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Plants and Flowers

        Invasive plants: help needed!



Japanese knotweed



Japanese knotweed is listed by the World Conservation Union as one of the world's 100 worst invasive species.  The invasive root system and strong growth can damage foundations, buildings, flood defences, roads, paving, retaining walls and architectural sites. It can also reduce the capacity of channels in flood defences to carry water.  Japanese knotweed was introduced from Japan in 1825 as an ornamental plant. Its rapid annual growth and relentless spread, allows it to easily overwhelm native plants.  Although it does not produce seeds, it can sprout from very small sections of rhizomes






Himalayan Balsam


Himalayan balsam was first introduced in the 19th century.  It is now widespread throughout England and is one of the country’s fastest growing plants, achieving up to 3m height in summer.  It grows along river corridors and where the combination of flowing water and the plant’s ‘explosive’ seed heads are a recipe for the plants to rapidly spread over large areas. If left uncontrolled, it can increase the risk of flooding and river bank erosion, prevent access to the river for recreational activities and harm native vegetation and wildlife.  In order for the weed to be banished from the area completely, the plants need to be pulled up by hand before the flowers set seed in July and August. This must be repeated for at least three years because the plants grow from seed each year and it may take this long for the seed bank to be exhausted.


 Giant Hogweed




The Natural England project team is asking for the help of volunteers to join them on organised visits to the Axe catchment to tackle the troublesome plants.  Ideally, the plants need to be pulled up by hand, the stems broken and the plants left to desiccate out of the flood reach of the river to prevent seeds spreading.  This approach allows the native plants to remain relatively undisturbed, helping to keep the banks of the river intact and less prone to erosion.  Where stands of Himalayan balsam are dense then strimmers will be used to prevent the plants flowering and setting seed.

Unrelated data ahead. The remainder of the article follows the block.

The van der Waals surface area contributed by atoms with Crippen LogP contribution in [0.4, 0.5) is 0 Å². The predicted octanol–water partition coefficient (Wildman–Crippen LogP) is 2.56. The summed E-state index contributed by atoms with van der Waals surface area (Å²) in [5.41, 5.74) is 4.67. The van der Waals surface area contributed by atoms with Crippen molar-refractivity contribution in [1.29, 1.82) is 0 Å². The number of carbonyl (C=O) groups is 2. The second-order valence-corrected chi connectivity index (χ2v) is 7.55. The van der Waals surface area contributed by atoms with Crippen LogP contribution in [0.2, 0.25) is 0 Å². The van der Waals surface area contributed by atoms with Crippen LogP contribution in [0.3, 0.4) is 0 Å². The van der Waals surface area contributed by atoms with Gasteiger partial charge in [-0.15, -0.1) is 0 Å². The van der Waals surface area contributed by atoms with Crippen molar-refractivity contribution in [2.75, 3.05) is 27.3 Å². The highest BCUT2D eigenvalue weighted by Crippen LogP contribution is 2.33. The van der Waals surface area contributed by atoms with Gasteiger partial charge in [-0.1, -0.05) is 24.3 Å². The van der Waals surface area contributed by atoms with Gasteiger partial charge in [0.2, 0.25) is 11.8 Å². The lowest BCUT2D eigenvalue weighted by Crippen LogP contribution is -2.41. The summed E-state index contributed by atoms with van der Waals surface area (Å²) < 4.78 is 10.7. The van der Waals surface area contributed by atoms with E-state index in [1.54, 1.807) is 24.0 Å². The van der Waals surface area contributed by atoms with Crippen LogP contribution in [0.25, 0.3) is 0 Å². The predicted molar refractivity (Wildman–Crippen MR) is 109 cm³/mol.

If you would like to know more about the project or would like to get involved as a volunteer please contact Mervyn Newman on mervyn.newman@naturalengland.org.uk or on [07554 439207]


The project is managed by Natural England and funded through Defra’s Water Framework Directive grant.


For further information, please contact:


David Hirst, Natural England press office on 0782 7821679 or david.hirst@naturalengland.org.uk


For more information about Natural England, please visit: www.naturalengland.org.uk


Follow us on Twitter: @NaturalEngland



         

  Thorncombe Village Trust - caring for Thorncombe's  environment

Giant hogweed was introduced into Britain in the 1820s as an ornamental plant.  It escaped from gardens and is now colonising many areas of waste land and river banks.  It can grow to 5m high and has large white flowers from which it produces 30-50,000 viable seeds per year.  When these seeds fall into water they are dispersed downstream and washed up along the bank allowing the plant to spread and form dense colonies which suppress the growth of native plants and grasses and leave the banks bare of vegetation in the winter.


Thorncombe Village Trust